But for a team no one's talking about the Gators are playing extremely well. In four games played in their conference tournament and in this current NCAA get-together, Billy Donovan's men are hitting an incredible 61 percent of their twos. Yes, that includes a game where Kenny Boynton, Bradley Beal, Erving Walker, and Patric Young got to hone their scoring craft against overmatched Norfolk State, but look at the other three opponents: Alabama, Kentucky, and Virginia -- tough defenses all. We've seen this before from perimeter-oriented teams like Florida. All that spacing and all those threes lead to opportunities for point-blank shots. So it hasn't mattered, really, that the Gators' perimeter shooting has been mediocre (34 percent) over those four games. They're scoring 1.18 points per postseason trip even with mediocre outside shooting. Threes are prevalent, and they sure do come in handy if they fall, but the Florida postseason shows me they are not "key." In fact, in the game where UF drained just 17 percent of their threes, they won by 26 (against the Cavaliers, in the round of 64).

A while back I remarked upon the SEC's new slow pace in a tongue-in-cheek manner, but with Florida vs. Marquette we arrive at perhaps the first instance where the league's more deliberate style really will have a tangible impact. The one constant in the Golden Eagles' postseason has been a fast pace, win (BYU and Murray State) or lose (Louisville in the Big East tournament quarterfinals). That will change in the West Region semifinals. The Gators will almost certainly slow Buzz Williams' team down to somewhere under 65 possessions.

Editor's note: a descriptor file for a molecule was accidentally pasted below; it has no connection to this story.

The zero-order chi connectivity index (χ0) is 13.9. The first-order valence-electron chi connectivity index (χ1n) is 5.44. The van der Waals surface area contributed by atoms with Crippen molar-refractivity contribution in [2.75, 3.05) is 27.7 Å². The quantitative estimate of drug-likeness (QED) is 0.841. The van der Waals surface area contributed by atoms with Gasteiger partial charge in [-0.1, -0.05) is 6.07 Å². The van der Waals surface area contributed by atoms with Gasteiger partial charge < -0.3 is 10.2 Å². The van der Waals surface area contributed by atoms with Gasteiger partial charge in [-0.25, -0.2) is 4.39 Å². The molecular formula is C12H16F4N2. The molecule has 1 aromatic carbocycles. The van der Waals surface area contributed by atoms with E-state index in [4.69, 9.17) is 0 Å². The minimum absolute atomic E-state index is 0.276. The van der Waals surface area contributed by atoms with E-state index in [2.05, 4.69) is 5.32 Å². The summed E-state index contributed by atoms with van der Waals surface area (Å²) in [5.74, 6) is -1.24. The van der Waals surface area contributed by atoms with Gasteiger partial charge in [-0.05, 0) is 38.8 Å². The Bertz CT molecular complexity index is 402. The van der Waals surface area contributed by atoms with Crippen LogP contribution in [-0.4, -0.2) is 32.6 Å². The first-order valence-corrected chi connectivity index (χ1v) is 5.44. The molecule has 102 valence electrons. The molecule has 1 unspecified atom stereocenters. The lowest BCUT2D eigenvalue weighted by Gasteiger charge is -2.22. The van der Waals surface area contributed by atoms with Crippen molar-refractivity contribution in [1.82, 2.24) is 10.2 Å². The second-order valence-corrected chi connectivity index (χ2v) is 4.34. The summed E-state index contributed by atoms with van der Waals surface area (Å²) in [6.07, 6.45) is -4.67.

During the regular season Marquette won 14 of 18 Big East games by extending their multi-season run of highly efficient offense and blending in some newly strong D. Jae Crowder had a Big East Player of the Year kind of season that next to no one saw coming, and Darius Johnson-Odom was, as always, a highly effective scorer from both sides of the three-point line. More recently the return of the foul-drawing and free-throw-making Davante Gardner would also figure to be a plus for Williams, though in the four games he's played since coming back from a knee sprain the sophomore has averaged less than 14 minutes per contest.

In their two NCAA tournament games, Marquette's held opponents to 38 percent shooting inside the arc, meaning, clearly, something's going to have to give when this defense faces Florida. Also note that this season Williams' men excelled at getting themselves to the line, however Donovan's Missouri-like gang of three-point shooters (plus Young) was, as you'd assume, a relatively low-foul outfit. I'm expecting a closely contested game between two evenly-matched opponents, either of whom I can envision in New Orleans with a break here or there.

John Gasaway is an author of Basketball Prospectus. You can contact John by clicking here or click here to see John's other articles.